Clostridium difficile
Testing for a Cure: Why Not to Test
Many participating facilities have had questions regarding testing of adult residents, repeat testing, or testing to ensure residents are “cured” of the infection (to remove from isolation). We ask that you share this information with your nursing staff members or peers to ensure an understanding of this guidance and best practices.
 
The 2017 update to the clinical practice guidelines for C. difficile were released early this year from the Infectious Disease Society of America (IDSA) and Society for Healthcare Epidemiology of America (SHEA).
Key recommendations pertaining to testing include: https://academic.oup.com/cid/article/66/7/e1/4855916
What is the role of repeat testing, if any? Are there asymptomatic residents in whom repeat testing should be allowed, including test of cure?
  • Do not perform repeat testing (within 7 days) during the same episode of diarrhea and do not test stool from asymptomatic residents (strong recommendation).
  • There is no clinical value in testing for a cure; More than 60% of residents may remain positive after treatment.
What is the preferred population for C. difficile testing?
  • Residents with unexplained and new-onset, ≥3 unformed stool (conforms to the specimen container) in 24 hours, are the preferred target population for testing for Clostridium difficile Infections (CDIs).
  • Do not test residents for CDI who have had laxatives in the previous 48 hours. If symptoms persist after discontinuation, testing may be necessary.
Testing for a cure should not be done.
  • Studies have shown that both toxin A+B EIA and TC may remain positive for as long as 30 days in residents who are asymptomatic.
  • Nearly 57% of residents in long-term care facilities can be carriers.
  • False positive “test of cure” specimens may complicate clinical care and result in additional courses of inappropriate treatment.
Additional Resource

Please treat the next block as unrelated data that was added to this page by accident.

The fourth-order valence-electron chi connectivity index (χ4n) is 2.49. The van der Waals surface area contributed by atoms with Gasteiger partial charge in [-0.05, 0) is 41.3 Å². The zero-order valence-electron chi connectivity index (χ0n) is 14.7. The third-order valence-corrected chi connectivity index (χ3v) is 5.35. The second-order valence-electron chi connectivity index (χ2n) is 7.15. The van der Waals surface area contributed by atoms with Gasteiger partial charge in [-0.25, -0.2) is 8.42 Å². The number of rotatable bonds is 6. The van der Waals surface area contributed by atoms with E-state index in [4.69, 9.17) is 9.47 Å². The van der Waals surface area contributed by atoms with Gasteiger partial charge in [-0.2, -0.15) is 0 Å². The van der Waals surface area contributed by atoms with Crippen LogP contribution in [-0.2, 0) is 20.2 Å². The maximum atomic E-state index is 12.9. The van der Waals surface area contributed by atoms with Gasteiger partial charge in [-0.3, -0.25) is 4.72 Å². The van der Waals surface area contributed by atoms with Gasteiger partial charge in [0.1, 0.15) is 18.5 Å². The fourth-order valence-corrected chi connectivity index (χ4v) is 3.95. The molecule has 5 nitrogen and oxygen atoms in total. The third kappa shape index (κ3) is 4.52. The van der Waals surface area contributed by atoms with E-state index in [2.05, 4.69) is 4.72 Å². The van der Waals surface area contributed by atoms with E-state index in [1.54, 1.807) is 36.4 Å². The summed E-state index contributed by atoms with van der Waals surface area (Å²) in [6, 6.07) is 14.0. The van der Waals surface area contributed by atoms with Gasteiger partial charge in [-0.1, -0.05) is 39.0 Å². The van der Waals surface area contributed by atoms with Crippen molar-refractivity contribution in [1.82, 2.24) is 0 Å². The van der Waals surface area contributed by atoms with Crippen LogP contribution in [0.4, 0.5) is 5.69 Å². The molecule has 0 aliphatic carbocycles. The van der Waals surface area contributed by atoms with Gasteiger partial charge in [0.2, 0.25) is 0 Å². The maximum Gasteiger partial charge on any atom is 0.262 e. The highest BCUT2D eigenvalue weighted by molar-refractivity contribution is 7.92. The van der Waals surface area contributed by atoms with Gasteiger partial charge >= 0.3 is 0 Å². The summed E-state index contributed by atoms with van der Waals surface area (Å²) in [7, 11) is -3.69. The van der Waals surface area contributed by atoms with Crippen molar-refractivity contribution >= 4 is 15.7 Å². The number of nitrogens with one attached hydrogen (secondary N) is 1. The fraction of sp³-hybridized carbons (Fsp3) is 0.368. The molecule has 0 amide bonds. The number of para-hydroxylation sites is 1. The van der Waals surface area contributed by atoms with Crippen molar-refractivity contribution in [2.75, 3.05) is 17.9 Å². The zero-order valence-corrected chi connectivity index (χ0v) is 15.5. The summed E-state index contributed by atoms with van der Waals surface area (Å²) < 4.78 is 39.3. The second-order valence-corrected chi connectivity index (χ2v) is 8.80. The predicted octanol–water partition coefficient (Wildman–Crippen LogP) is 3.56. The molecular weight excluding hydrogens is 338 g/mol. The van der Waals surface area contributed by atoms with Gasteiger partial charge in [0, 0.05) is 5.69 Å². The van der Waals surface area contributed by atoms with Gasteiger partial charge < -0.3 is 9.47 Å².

Please enter your August CDI data by September 10.
Centers for Disease Control and Prevention (CDC)
to Protect Patients, Follow Clinical Guidelines
When Prescribing Fluoroquinolones
The U.S. Food and Drug Administration (FDA) recently strengthened its black box warning regarding fluoroquinolone use

Appropriate fluoroquinolone prescribing is important for patient safety. A recent study published in Clinical Infectious Diseases reports that fluoroquinolones are commonly prescribed for conditions when antibiotics are not needed at all, or when fluoroquinolones are not the recommended first-line therapy.

Improving antibiotic prescribing is important to prevent serious adverse events and potentially life-threatening Clostridioides difficile (C. diff) infections. Healthcare providers can protect their patients and give the best care by prescribing fluoroquinolones only when they are the recommended therapy for a patient’s illness.

CDC recently released a Medscape Expert Commentary to provide support and guidance for healthcare providers as they weigh the risks and benefits of prescribing fluoroquinolones.

The FDA recently updated its black box warning to include the association between fluoroquinolones, disabling, and potentially permanent side effects. The updated warning urges healthcare providers to limit fluoroquinolone use in patients with less serious bacterial infections.

To learn more about optimizing antibiotic prescribing and use, visit: https://go.usa.gov/xU6R3 .
Upcoming Webinars
TeamSTEPPS® Webinar
Thursday, September 13, 2018
2 to 3 p.m. ET | 1 to 2 p.m. CT

Webinar Objectives
  • Explain the value of utilizing TeamSTEPPS communication strategies.
  • Describe the different TeamSTEPPS communication strategies available that may improve care quality and safety.
NNHQCC Outcomes Congress Webinar
Thursday, September 27, 2018
2 to 3 p.m. ET | 1 to 2 p.m. CT

Webinar Objectives
  • Review the NNHQCC goals for the quality measure composite score and antipsychotic medication and their outcomes.
  • Review progress being made with CDI reporting with NHSN.
  • Analyze success stories from NNHQCC nursing homes and the next steps for 2018 and beyond.
Contact HSAG if you Need Assistance Entering NHSN Data.
Please contact us immediately if you have any questions or concerns.
Sonia E. Alvarez, BS, M(ASCP), CIC, CPHQ
813.865.3326 | salvarez@hsag.com

Gazelle Zeya, MBA, MS, RAC-CT
813.865.3188 | gzeya@hsag.com

Jo Ann V. Bukovinsky, MBA, BSN, RN, LHCRM, RAC-CT
813.865.3196 | jbukovinsky@hsag.com
This material was prepared by Health Services Advisory Group, the Medicare Quality Improvement Organization for Florida, under contract with the Centers for Medicare & Medicaid Services (CMS), an agency of the U.S. Department of Health and Human Services. The contents presented do not necessarily reflect CMS policy.
Publication No. FL-11SOW-C.2-08282018-01